Honfleur is a beautiful, cobblestone village southwest of Etretat, in the lower Normandy region called "Calvados". It sits in the estuary where the Seine meets the English Channel. The term "fleur" does not refer to "flower" in this case, but to a river flowing into the sea, coming from the Old Norse word, "flóð".

This was our second stop on the trip. Albeit a bit touristy, especially around the popular Vieux Basin (old port) section, I still fell in love with its winding medieval streets and tudor-style buildings. My favorite part was seeing the artist ateliers on the ground floors, showcasing each artist's work in the window. Highlights of Honfleur were the Sainte-Catherine church, the biggest made of wood in France with its old bell tower; the musée Eugene Boudin, housing Impressionist art; and mon préféré...the Erik Satie museum, a real surrealist treat, feeling more like chez Magritte with a giant flying pear and various Magritte-esque umbrellas on display when you first enter. I love playing Satie's piano pieces and various ones were featured on the self-playing baby grand at the end of the tour.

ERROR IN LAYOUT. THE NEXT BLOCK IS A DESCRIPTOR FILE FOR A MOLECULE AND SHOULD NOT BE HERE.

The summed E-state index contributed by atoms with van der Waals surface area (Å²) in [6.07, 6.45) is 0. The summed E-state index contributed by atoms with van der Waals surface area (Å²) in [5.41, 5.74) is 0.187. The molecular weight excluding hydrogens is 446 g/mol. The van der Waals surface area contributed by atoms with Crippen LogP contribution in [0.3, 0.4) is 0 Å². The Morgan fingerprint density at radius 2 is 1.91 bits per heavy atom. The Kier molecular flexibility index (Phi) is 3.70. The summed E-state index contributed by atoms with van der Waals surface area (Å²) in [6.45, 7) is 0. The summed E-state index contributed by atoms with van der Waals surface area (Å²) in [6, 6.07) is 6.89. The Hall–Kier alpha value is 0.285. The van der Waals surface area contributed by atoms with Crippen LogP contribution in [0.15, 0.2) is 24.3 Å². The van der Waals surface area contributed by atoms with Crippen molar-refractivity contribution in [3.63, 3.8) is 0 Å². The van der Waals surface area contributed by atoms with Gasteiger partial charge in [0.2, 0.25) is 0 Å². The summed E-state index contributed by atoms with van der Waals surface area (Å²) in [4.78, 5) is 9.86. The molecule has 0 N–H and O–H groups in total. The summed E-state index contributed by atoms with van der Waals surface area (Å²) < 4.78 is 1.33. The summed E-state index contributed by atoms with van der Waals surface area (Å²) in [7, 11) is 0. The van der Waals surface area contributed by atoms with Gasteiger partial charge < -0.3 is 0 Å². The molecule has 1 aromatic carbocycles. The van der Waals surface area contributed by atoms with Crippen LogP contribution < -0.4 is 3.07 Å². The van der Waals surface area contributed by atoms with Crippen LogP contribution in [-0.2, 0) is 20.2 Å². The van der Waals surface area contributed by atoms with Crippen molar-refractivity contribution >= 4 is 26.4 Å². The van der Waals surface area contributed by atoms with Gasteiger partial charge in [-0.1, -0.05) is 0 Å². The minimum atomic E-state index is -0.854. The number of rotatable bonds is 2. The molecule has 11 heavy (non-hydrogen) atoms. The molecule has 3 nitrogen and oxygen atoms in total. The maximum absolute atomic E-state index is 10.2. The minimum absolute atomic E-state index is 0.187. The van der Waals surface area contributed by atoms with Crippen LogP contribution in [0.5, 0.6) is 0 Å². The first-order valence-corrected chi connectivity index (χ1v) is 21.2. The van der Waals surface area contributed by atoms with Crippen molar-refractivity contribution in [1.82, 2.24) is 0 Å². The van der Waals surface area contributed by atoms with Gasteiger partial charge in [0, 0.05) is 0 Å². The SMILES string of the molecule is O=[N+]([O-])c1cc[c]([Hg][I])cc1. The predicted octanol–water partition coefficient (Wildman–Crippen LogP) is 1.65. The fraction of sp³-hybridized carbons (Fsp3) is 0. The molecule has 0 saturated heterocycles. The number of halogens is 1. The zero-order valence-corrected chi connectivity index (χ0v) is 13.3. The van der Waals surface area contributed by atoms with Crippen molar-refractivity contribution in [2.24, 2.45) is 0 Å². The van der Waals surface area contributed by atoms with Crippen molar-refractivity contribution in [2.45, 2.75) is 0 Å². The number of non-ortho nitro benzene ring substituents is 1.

Du dessins d'Honfleur.

Le Vieux Basin, the charming "main drag" of Honfleur

I sat at a lovely cafe drinking my coffee and drawing. Life can be very simple.

I really love these old Anglo-Norse houses. The upper parts of France are heavily influenced by
both these cultures, and especially by the Celts, in Brittany. Oh yes, and dogs everywhere :)

Cloche Ste. Catherine

An overview from the bell tower

Next: Bayeux


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